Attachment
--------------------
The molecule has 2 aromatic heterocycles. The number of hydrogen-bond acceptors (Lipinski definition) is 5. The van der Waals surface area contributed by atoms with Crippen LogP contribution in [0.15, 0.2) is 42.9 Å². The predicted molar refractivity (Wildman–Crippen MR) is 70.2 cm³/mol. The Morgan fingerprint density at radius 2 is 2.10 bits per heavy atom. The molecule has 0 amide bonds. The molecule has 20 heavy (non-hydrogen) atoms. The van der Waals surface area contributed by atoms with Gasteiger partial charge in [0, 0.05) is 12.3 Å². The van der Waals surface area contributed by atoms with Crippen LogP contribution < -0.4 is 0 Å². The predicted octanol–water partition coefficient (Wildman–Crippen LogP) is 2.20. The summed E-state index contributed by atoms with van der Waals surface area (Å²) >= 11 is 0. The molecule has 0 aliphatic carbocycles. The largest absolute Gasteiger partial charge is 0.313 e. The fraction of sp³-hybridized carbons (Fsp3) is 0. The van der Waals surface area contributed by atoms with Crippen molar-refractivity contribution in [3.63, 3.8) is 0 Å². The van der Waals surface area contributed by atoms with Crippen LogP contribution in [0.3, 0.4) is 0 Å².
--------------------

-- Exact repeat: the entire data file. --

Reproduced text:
The molecule has 2 aromatic heterocycles. The number of hydrogen-bond acceptors (Lipinski definition) is 5. The van der Waals surface area contributed by atoms with Crippen LogP contribution in [0.15, 0.2) is 42.9 Å². The predicted molar refractivity (Wildman–Crippen MR) is 70.2 cm³/mol. The Morgan fingerprint density at radius 2 is 2.10 bits per heavy atom. The molecule has 0 amide bonds. The molecule has 20 heavy (non-hydrogen) atoms. The van der Waals surface area contributed by atoms with Gasteiger partial charge in [0, 0.05) is 12.3 Å². The van der Waals surface area contributed by atoms with Crippen LogP contribution < -0.4 is 0 Å². The predicted octanol–water partition coefficient (Wildman–Crippen LogP) is 2.20. The summed E-state index contributed by atoms with van der Waals surface area (Å²) >= 11 is 0. The molecule has 0 aliphatic carbocycles. The largest absolute Gasteiger partial charge is 0.313 e. The fraction of sp³-hybridized carbons (Fsp3) is 0. The van der Waals surface area contributed by atoms with Crippen molar-refractivity contribution in [3.63, 3.8) is 0 Å². The van der Waals surface area contributed by atoms with Crippen LogP contribution in [0.3, 0.4) is 0 Å².